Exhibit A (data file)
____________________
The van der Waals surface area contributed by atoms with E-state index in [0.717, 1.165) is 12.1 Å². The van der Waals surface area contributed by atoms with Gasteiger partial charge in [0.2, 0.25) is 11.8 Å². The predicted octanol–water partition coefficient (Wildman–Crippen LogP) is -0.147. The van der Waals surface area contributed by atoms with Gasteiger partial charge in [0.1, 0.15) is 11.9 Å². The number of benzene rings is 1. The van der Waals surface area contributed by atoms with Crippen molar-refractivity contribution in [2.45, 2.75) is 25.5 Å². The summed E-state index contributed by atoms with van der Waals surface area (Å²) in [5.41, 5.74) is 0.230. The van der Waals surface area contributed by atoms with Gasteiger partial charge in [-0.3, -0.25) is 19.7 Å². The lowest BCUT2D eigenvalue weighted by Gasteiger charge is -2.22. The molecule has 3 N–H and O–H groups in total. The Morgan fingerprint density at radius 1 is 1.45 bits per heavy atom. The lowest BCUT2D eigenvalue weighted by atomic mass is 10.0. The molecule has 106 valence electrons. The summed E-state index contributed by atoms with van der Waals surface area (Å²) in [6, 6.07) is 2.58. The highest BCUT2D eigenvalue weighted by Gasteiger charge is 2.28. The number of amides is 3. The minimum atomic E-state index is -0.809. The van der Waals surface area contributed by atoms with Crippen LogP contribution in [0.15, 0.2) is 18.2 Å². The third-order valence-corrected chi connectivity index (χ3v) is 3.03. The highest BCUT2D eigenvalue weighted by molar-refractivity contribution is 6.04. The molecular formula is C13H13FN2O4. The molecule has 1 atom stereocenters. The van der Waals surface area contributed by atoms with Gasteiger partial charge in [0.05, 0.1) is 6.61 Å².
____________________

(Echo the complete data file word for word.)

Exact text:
The van der Waals surface area contributed by atoms with E-state index in [0.717, 1.165) is 12.1 Å². The van der Waals surface area contributed by atoms with Gasteiger partial charge in [0.2, 0.25) is 11.8 Å². The predicted octanol–water partition coefficient (Wildman–Crippen LogP) is -0.147. The van der Waals surface area contributed by atoms with Gasteiger partial charge in [0.1, 0.15) is 11.9 Å². The number of benzene rings is 1. The van der Waals surface area contributed by atoms with Crippen molar-refractivity contribution in [2.45, 2.75) is 25.5 Å². The summed E-state index contributed by atoms with van der Waals surface area (Å²) in [5.41, 5.74) is 0.230. The van der Waals surface area contributed by atoms with Gasteiger partial charge in [-0.3, -0.25) is 19.7 Å². The lowest BCUT2D eigenvalue weighted by Gasteiger charge is -2.22. The molecule has 3 N–H and O–H groups in total. The Morgan fingerprint density at radius 1 is 1.45 bits per heavy atom. The lowest BCUT2D eigenvalue weighted by atomic mass is 10.0. The molecule has 106 valence electrons. The summed E-state index contributed by atoms with van der Waals surface area (Å²) in [6, 6.07) is 2.58. The highest BCUT2D eigenvalue weighted by Gasteiger charge is 2.28. The number of amides is 3. The minimum atomic E-state index is -0.809. The van der Waals surface area contributed by atoms with Crippen LogP contribution in [0.15, 0.2) is 18.2 Å². The third-order valence-corrected chi connectivity index (χ3v) is 3.03. The highest BCUT2D eigenvalue weighted by molar-refractivity contribution is 6.04. The molecular formula is C13H13FN2O4. The molecule has 1 atom stereocenters. The van der Waals surface area contributed by atoms with Gasteiger partial charge in [0.05, 0.1) is 6.61 Å².